The campaign advertising that wasn't reformed

Brent Bozell

3/27/2002 12:00:00 AM - Brent Bozell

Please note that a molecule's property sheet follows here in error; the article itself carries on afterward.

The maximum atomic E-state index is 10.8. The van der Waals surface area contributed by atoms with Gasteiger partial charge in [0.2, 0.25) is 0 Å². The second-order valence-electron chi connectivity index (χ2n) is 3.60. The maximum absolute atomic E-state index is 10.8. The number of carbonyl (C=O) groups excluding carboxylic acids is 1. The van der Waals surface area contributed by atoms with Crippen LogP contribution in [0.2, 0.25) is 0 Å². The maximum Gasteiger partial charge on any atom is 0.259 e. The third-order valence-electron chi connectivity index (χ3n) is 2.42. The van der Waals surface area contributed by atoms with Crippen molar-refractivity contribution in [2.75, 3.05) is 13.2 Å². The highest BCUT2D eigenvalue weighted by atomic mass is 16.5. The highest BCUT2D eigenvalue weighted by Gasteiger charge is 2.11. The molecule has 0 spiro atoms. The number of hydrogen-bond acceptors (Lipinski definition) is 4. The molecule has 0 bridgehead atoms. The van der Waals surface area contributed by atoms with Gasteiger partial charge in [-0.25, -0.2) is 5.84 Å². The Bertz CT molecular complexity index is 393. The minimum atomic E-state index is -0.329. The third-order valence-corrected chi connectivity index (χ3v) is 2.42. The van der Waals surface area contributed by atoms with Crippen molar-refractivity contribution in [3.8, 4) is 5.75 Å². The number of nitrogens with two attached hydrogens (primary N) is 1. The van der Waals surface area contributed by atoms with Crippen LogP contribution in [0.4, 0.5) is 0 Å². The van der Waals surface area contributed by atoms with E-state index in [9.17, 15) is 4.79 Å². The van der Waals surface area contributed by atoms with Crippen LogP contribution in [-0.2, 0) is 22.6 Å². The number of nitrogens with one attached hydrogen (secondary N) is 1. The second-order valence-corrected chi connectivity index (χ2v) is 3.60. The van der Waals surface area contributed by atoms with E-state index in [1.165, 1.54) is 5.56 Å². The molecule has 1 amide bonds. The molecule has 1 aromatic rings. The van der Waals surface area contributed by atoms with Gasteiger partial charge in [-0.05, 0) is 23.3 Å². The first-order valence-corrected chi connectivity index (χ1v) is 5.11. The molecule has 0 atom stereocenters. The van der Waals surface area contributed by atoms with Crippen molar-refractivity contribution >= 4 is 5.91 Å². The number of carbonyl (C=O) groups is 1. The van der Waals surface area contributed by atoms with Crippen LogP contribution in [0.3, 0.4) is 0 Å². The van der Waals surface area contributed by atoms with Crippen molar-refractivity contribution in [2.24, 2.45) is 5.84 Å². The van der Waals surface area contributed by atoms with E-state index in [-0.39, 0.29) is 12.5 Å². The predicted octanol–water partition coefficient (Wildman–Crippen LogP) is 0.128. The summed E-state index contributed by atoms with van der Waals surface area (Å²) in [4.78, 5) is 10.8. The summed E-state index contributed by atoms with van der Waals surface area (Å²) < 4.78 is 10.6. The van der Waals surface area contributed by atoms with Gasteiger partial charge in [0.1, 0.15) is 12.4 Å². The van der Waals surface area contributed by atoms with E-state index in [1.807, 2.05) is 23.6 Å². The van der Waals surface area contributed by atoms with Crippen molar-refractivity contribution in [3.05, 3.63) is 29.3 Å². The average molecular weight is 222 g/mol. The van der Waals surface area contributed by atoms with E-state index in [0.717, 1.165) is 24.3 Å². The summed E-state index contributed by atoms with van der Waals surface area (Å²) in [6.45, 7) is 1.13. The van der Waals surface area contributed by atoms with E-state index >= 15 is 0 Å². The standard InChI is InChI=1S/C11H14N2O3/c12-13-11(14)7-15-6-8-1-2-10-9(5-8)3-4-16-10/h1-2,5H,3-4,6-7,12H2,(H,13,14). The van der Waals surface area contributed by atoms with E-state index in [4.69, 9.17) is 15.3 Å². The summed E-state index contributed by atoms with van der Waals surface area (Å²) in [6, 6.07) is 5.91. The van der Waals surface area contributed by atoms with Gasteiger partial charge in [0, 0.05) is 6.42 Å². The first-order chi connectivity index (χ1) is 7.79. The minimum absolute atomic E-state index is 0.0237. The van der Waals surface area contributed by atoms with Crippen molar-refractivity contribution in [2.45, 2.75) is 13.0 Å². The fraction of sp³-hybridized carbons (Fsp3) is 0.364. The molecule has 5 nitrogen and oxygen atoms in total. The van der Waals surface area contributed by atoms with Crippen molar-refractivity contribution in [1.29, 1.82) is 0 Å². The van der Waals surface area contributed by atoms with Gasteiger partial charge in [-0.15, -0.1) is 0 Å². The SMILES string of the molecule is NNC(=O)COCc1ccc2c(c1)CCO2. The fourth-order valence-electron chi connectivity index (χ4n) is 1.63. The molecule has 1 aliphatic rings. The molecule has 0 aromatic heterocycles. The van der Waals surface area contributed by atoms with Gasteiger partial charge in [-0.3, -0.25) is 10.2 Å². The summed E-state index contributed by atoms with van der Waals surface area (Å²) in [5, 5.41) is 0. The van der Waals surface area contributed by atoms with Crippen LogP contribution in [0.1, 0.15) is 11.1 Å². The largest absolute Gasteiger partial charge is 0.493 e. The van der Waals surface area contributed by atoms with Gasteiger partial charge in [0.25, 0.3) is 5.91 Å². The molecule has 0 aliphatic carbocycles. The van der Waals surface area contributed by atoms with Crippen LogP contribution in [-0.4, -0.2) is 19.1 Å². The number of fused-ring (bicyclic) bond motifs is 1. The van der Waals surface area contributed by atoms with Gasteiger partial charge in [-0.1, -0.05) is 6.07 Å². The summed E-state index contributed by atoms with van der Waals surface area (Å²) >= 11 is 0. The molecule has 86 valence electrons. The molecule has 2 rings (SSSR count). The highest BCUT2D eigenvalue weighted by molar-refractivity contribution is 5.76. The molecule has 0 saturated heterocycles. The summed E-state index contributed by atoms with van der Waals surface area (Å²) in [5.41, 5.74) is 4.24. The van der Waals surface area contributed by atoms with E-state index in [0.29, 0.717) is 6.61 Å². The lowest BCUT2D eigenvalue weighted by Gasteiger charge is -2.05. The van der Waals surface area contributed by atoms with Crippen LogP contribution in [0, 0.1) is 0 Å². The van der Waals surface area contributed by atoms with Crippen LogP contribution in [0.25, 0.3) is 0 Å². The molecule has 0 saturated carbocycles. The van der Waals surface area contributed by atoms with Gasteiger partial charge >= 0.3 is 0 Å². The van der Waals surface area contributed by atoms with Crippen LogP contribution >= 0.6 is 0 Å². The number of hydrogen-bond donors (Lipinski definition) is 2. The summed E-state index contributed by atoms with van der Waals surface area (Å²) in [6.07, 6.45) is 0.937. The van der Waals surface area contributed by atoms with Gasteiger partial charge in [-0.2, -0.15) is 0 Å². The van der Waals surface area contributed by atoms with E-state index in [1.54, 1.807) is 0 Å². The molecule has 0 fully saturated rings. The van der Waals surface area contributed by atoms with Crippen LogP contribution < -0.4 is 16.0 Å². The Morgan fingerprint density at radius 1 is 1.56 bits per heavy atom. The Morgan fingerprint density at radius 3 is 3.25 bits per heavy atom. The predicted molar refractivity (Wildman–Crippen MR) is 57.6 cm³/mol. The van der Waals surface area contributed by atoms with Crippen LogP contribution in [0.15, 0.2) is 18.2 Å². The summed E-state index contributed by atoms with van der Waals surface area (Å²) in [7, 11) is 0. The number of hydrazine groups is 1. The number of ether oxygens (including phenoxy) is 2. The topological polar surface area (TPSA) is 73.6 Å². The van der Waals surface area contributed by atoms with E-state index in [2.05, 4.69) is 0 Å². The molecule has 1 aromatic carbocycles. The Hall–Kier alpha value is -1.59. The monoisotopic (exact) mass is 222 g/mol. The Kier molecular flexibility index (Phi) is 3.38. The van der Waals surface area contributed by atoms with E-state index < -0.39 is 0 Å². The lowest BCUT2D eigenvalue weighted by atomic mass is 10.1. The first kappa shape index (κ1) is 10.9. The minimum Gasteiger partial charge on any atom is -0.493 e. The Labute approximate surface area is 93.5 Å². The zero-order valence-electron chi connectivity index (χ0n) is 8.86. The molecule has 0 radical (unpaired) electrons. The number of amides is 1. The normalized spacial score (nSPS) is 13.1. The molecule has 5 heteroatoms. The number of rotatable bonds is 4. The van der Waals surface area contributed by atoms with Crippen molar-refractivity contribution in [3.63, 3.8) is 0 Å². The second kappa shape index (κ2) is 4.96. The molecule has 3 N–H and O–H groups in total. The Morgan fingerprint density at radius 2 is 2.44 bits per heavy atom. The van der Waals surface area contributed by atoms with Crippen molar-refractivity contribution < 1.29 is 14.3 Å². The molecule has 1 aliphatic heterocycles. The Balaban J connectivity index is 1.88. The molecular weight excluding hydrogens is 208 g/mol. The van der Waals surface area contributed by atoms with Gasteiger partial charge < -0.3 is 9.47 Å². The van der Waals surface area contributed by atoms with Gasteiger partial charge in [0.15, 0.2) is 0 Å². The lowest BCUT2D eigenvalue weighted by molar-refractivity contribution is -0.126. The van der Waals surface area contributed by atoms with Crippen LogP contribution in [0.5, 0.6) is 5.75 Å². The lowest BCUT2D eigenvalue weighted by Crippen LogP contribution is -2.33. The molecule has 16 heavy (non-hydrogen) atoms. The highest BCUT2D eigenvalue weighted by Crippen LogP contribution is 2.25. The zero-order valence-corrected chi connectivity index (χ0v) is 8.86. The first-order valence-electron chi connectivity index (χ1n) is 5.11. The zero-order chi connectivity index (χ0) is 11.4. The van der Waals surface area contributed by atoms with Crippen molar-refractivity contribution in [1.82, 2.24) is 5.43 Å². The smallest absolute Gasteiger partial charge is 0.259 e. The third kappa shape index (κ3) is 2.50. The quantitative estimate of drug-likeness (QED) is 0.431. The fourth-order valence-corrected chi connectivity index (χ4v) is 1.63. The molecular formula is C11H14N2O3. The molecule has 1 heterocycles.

Liberals like to accuse conservatives of being obsessed with money and inclined to threaten freedom of speech, accusations that came to mind last week as a result of the campaign-finance-reform crusade's triumph in the Senate. Sen. Carl Levin (D-Mich.) claims that because of the reforms, "the political landscape ... will be filled with more people and less influence, more contributors and smaller contributions, more democracy and less elitism." Sen. Russell Feingold (D-Wis.), a co-sponsor of the reform legislation, proclaimed not long before it passed that "particularly after Sept. 11, all of us in this chamber hope the public will look to the Capitol ... with reverence and pride, not with derision. Our task here today is to restore some of that pride." The esteemed senators' lofty twaddle aside, what we are witnessing is a delicious exercise in liberal hypocrisy. We know they are just as money-obsessed, of course, but what makes the rhetoric so outlandish is this "less influence" business. With severe limits placed on paid advertising, they are left with an enormous political advantage. And they know it. The campaign-finance-reform (CFR) package limits not only certain types of monetary contributions but also certain types of paid advertising. But it does nothing about the other form of advocacy programming, the kind with the market value in the millions and millions of dollars, yet free of charge to Democrats. CFR focuses on paid 30- or 60-second ads, but does nothing about 30- and 60-minute entertainment television programs that are just as passionately, just as deliberately pushing liberal candidates and causes. Hollywood has been using television for years to promote its agenda. In the late Reagan years and during the presidency of George H.W. Bush, plenty of prime-time series routinely made liberal statements on behalf of a candidate or on an issue. The most prominent advocacy producer of that era was Linda Bloodworth-Thomason, who, toward the end of the run of her hit "Designing Women," also was among the most ardent and outspoken Friends of Bill. "Designing Women" commonly featured liberal speechifying, and Bloodworth-Thomason made no bones about it. "It's 23 minutes of prime-time television ... to address any topic I want," she told the Associated Press in 1988. "I put my personal opinions in. I do get my own propaganda in." According to TV Guide, one day during the '92 primary season, Bloodworth-Thomason told the show's writers, "Think up some images for Bill's campaign, and don't worry about 'Designing Women.' Nobody here is working on scripts today," and until she was advised she was violating FCC regulations, she frequently had a "Designing Women" character mention that she knew Clinton personally. While Bloodworth-Thomason was touting Clinton, Diane English and "Murphy Brown" were bashing Republicans, most notably, of course, Dan Quayle. This wasn't just a matter of two sitcoms. In the late '80s and early '90s, series such as "L.A. Law," "thirtysomething," "Head of the Class" and "MacGyver" pushed the left's positions on all manner of issues, including abortion, Central America and SDI. Sometimes it was done in a major way. The creator of the short-lived comedy "City" admitted he devised a wacky Cuban-American character to "lampoon our whole policy toward Cuba and the CIA's ... various plots (there) over the years." Sometimes it was trite, as when a character on "The Trials of Rosie O'Neill" once snapped, for no reason, "My first cousin Leo died last month ... I despised him. He was lazy, dishonest -- a Republican." Prime-time politicking fell off for most of the Clinton years, but it's coming back in vogue now. NBC's "The West Wing," now in its third season, has beaten the drum for gays serving openly in the military, gun control and, yes, campaign-finance reform. It has also attacked and caricatured conservatives. In the series premiere, one religious-right representative was portrayed as anti-Semitic and another, supposedly a clergyman, couldn't even keep his Commandments straight. In another episode, President Bartlet essentially called a Dr. Laura-like character an "ignorant tight-ass." Moreover, "West Wing" mastermind Aaron Sorkin plans a plotline in which, he says, "to an extent we're going to rerun the last election and try a few different plays than the Gore campaign did." Bartlet's general-election opponent, Sorkin relates, will be a Republican governor of Florida "who's raised a lot of money and is very popular with the Republican party," but is "not the sharpest tool in the box." "The West Wing" reaches an average of 17.7 million viewers each week. It's the best political advertising the Democrats don't need to buy.